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  Hysterectomy - Indications & Alternatives
A hysterectomy is an operation to remove a woman's uterus (womb). The uterus is where a baby grows when a woman is pregnant. In some cases, the ovaries and fallopian tubes also are removed.

These organs are located in a woman’s lower abdomen. The cervix is the lower end of the uterus.  The ovaries are organs that produce eggs and hormones. The fallopian tubes carry eggs from the ovaries to the uterus. Approximately 300 out of every 100,000 women will undergo a hysterectomy.

Indications for a Hysterectomy:

  • Fibroids. More hysterectomies are done because of fibroids than any other problem of the uterus. For many women with fibroids, symptoms are minimal and require no treatment. Also, the fibroids often shrink after menopause. But fibroids can cause heavy bleeding or pain in some women.
  • Endometriosis. This happens when the tissue lining the inside of your uterus grows outside the uterus - on your ovaries, fallopian tubes, or other pelvic or abdominal organs. When medication and surgery do not cure endometriosis, a hysterectomy is often performed.
  • Uterine prolapse. This is when the uterus moves from its usual place down into the vagina. This can lead to urinary problems, pelvic pressure, or difficulty with bowel movements.
  • Cancer. If you have cancer of the uterus, cervix, or ovary, a hysterectomy may be part of the treatment your doctor recommends.
  • Persistent vaginal bleeding. If your periods are heavy, not regular, or last for many days each cycle and nonsurgical methods have not helped to control bleeding, a hysterectomy may bring relief.
  • Chronic pelvic pain. Surgery is a last resort for women who have chronic pelvic pain that clearly comes from the uterus. However, many forms of pelvic pain aren't cured by a hysterectomy, and so this approach can be a permanent mistake.
  • Only 10% of hysterectomy is performed for cancer.


Hysterectomy can be performed in different ways.

Traditionally, it has been performed via either abdominal incision (total abdominal hysterectomy, or TAH, via laparotomy) or vaginal canal (vaginal hysterectomy).

However, the vaginal route cannot be used if the "supracervical" procedure is desired.

Types of Hysterectomy:

Subtotal Hysterectomy: Removal of the fundus of the uterus, leaving the cervix in situ. 

Total Hysterectomy: Complete removal of the uterus including the corpus and cervix.

Radical Hysterectomy: Complete removal of the uterus, upper vagina, and parametrium.

Recovering from a hysterectomy takes time. You will stay in the hospital from one to two days for postsurgery care. Some women may stay in the hospital up to four days.

Recovering from Abdominal Hysterectomy: Complete recovery usually takes four to eight weeks. You will gradually be able to increase your activities.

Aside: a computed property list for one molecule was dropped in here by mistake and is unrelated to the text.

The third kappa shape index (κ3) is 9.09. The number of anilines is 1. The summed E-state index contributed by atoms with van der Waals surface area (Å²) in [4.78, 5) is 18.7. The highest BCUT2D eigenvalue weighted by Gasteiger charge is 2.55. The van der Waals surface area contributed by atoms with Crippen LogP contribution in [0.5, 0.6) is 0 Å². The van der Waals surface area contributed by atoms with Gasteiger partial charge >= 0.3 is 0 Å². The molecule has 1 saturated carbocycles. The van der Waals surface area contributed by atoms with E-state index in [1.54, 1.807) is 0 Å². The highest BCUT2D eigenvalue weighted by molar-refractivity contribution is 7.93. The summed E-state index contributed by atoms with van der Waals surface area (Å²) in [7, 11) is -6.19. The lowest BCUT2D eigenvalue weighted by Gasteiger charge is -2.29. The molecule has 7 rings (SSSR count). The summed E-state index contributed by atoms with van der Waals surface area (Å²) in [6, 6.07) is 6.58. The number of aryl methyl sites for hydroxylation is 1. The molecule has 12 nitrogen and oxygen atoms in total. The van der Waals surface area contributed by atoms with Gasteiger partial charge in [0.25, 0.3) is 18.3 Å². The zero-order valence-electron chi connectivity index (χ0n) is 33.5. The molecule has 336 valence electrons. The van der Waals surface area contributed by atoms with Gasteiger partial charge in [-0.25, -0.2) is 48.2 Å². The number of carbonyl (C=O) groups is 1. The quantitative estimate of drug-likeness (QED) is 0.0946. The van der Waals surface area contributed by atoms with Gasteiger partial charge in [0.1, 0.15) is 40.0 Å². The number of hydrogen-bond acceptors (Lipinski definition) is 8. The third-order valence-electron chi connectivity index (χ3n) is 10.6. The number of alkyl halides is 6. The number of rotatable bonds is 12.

Recovering from Vaginal or Laparoscopic Hysterectomy: Most women are able to return to normal activity in one to two weeks.


Women with a risk of breast cancer, have been shown to have a significantly reduced risk of developing breast cancer after prophylactic oophorectomy. In addition, removal of the uterus in conjunction with prophylactic oophorectomy allows estrogen-only hormone replacement therapy (HRT) to be prescribed to aid the individual through their transition into surgical menopause.

Risks and Side Effects

The average onset age of menopause in those who underwent hysterectomy is 3.7 years earlier than average.

A hysterectomy involves some major and minor risks.

Most women do not have problems during or after the operation.

Some risks include:

  • Heavy blood loss, that requires blood transfusion.
  • Bowel injury.
  • Bladder injury.
  • Anesthesia problems (such as breathing or heart problems).
  • Need to change to abdominal incision during surgery.
  • Wound pulling open.
  • When only the uterus is removed there is a three times greater risk of cardiovascular disease. If the ovaries are removed the risk is seven times greater. Several studies have found that osteoporosis (decrease in bone density) and increased risk of bone fractures are associated with hysterectomies.

 Alternatives to Hysterectomy

  • Drug therapy. Certain medications may lighten heavy uterine bleeding or correct uterine bleeding that is not regular. Certain medications can help with endometriosis.
  • Endometrial ablation. If you have heavy or irregular uterine bleeding, this procedure might ease your symptoms. With a special device, a doctor uses electricity, heat, or cold to destroy the lining of your uterus and stop uterine bleeding.
  • Uterine artery embolization. For treating fibroid, this procedure involves blocking the blood supply to the tumors. Without blood, the fibroids shrink over time, which can reduce pain and heavy bleeding.
  • Myomectomy. If you have fibroid tumors, this surgical procedure removes the tumors while leaving your uterus intact. There's a risk that the tumors could come back.
  • Vaginal pessary. This is an object inserted into the vagina to hold the womb in place. It may be used as a temporary or permanent form of treatment. Vaginal pessaries come in many shapes and sizes, and they must be fitted for each woman individually.

Talk to your doctor about nonsurgical treatments to try first. Doing so is really important if the recommendation for a hysterectomy is for a reason other than cancer.

Image: http://www.freedigitalphotos.net/images/view_photog.php?photogid=1499

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